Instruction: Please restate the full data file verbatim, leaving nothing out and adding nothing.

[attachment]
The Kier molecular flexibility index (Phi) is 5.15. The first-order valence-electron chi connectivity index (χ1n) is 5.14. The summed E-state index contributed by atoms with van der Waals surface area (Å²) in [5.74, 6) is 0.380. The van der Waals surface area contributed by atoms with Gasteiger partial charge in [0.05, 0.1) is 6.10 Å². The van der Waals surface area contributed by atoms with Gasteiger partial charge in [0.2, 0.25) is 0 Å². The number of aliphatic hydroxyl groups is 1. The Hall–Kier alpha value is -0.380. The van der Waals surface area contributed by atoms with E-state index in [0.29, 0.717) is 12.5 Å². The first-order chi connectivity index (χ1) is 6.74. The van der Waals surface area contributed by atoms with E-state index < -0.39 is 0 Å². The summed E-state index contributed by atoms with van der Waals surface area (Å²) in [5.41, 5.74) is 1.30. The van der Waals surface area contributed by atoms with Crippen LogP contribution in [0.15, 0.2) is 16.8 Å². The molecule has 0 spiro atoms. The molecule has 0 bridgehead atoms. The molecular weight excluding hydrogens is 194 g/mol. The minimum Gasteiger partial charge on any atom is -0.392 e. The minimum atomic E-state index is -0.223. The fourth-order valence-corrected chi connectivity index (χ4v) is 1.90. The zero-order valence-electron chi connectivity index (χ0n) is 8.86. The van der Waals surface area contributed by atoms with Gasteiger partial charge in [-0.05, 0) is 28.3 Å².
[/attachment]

The Kier molecular flexibility index (Phi) is 5.15. The first-order valence-electron chi connectivity index (χ1n) is 5.14. The summed E-state index contributed by atoms with van der Waals surface area (Å²) in [5.74, 6) is 0.380. The van der Waals surface area contributed by atoms with Gasteiger partial charge in [0.05, 0.1) is 6.10 Å². The van der Waals surface area contributed by atoms with Gasteiger partial charge in [0.2, 0.25) is 0 Å². The number of aliphatic hydroxyl groups is 1. The Hall–Kier alpha value is -0.380. The van der Waals surface area contributed by atoms with E-state index in [0.29, 0.717) is 12.5 Å². The first-order chi connectivity index (χ1) is 6.74. The van der Waals surface area contributed by atoms with E-state index < -0.39 is 0 Å². The summed E-state index contributed by atoms with van der Waals surface area (Å²) in [5.41, 5.74) is 1.30. The van der Waals surface area contributed by atoms with Crippen LogP contribution in [0.15, 0.2) is 16.8 Å². The molecule has 0 spiro atoms. The molecule has 0 bridgehead atoms. The molecular weight excluding hydrogens is 194 g/mol. The minimum Gasteiger partial charge on any atom is -0.392 e. The minimum atomic E-state index is -0.223. The fourth-order valence-corrected chi connectivity index (χ4v) is 1.90. The zero-order valence-electron chi connectivity index (χ0n) is 8.86. The van der Waals surface area contributed by atoms with Gasteiger partial charge in [-0.05, 0) is 28.3 Å².